Sardines need a PR overhaul. I often recommend them to my clients as an economical, sustainable form of omega-3 fats. It doesn’t go down well, with most preferring glamorous salmon. As a smaller fish, sardines tend to have less heavy metal and toxin accumulation than salmon, and gram for gram they have higher levels of iron, zinc and B12. And if you eat the bones, you also get a hearty dose of calcium.
The benefits of omega-3 fats
Omega-3 fats form part of the cell membranes of every cell in our body, and so can influence the function of many different systems. They are particularly abundant in the cells of the eye, heart and brain. Humans can’t make omega-3 fatty acids, so we either have to include omega-3 rich foods as part of our diet, or take a supplement such as a good-quality fish oil. Omega-3 fatty acids allow more flexibility in our cell membranes which means the cells can communicate more efficiently. They reduce inflammation, play a role in the immune system, and improve the synthesis of chemicals such as dopamine and serotonin that affect our mood and mental wellbeing. Overall, an important nutrient!
Sardines can be purchased fresh, frozen or canned. If you go for canned, look for fish that are canned in 100% olive oil or spring water. They have quite a strong taste and smell – I don’t recommend nuking them in the office kitchen unless you have understanding workmates. I challenge you to include sardines as part of a balanced diet – here are 5 ideas to get you started:
- Simple sardines on toast (or salad)
Nothing could be easier than whacking a can of sardines on top of some toasted sourdough (or a crisp green salad) and topping with a hefty squeeze of lemon juice and a good sprinkling of salt. If you want to get fancy, you can mash the sardines first with some gently heated garlic and chilli and top with chopped parsley.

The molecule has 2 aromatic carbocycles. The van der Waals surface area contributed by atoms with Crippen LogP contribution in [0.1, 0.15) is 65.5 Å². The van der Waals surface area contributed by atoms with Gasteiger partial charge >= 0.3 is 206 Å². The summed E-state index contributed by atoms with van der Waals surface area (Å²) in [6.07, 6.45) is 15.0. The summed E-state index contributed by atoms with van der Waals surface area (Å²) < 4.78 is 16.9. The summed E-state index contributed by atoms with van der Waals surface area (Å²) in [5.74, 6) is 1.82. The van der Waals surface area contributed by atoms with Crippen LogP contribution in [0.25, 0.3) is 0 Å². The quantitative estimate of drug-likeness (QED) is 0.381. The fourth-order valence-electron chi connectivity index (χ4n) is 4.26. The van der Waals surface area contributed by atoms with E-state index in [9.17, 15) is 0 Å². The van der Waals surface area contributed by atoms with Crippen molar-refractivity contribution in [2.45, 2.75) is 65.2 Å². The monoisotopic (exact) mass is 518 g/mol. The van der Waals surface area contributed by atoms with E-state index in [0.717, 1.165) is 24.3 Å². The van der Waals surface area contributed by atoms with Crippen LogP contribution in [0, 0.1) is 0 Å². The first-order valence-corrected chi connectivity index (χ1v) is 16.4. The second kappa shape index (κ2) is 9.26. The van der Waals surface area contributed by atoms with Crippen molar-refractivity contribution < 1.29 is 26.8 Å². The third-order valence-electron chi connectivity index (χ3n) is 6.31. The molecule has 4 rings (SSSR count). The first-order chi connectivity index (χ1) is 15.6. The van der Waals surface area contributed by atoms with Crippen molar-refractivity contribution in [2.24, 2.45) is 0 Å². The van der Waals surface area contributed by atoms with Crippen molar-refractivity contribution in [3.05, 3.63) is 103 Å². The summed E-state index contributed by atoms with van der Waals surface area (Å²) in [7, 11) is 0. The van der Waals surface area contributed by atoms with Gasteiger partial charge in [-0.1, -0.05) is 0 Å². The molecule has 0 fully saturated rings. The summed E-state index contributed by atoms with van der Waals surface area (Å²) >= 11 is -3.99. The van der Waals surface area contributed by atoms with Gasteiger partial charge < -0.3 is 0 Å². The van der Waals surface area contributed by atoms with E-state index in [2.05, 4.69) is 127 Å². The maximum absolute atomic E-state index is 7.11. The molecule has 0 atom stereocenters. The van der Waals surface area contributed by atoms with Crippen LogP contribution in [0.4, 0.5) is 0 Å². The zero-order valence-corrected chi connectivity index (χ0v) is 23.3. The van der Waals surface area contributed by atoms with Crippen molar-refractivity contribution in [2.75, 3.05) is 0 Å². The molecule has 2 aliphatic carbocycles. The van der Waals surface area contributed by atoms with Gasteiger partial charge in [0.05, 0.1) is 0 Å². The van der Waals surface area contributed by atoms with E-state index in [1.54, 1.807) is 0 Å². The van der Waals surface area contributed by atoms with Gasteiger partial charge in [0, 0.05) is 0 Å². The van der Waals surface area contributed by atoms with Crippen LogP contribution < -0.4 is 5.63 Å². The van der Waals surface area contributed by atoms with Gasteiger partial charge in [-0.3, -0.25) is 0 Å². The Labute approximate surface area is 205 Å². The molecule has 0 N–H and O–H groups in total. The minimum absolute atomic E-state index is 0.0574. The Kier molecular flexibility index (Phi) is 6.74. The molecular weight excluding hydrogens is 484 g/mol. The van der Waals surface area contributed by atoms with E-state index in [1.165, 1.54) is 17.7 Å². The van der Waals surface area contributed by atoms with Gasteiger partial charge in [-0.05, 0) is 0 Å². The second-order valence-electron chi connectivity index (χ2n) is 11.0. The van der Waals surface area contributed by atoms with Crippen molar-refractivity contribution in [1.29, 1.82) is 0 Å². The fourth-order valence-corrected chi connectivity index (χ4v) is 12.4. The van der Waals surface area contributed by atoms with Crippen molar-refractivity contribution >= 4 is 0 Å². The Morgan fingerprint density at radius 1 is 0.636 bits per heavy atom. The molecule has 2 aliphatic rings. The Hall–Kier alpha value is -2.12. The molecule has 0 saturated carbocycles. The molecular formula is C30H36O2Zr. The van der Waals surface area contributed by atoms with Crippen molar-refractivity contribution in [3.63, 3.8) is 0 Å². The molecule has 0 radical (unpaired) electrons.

This fabulous recipe uses the whole fresh fish – bones and all – and the accompanying blog post describes how to choose and clean fresh sardines. These would be delicious with a simple green salad, and so quick to make.
Family-friendly and suitable to make in advance, these fishcakes are a great way to introduce kids to sardines.
I absolutely love Dr Rupy Aujla and if you haven’t checked out his podcast, its definitely worth a listen. This is a simple, quick recipe using fresh sardine fillets combined with Asian flavours – you could have this on the table fifteen minutes after walking in the door.
This recipe calls for canned sardines in tomato sauce – but if you can’t get them, use plain sardines and add a tablespoon of tomato paste and a teaspoon of sugar to the pasta sauce recipe.
Do you feel inspired to invite sardines into your life? They really are versatile, economical and bursting with nutrition.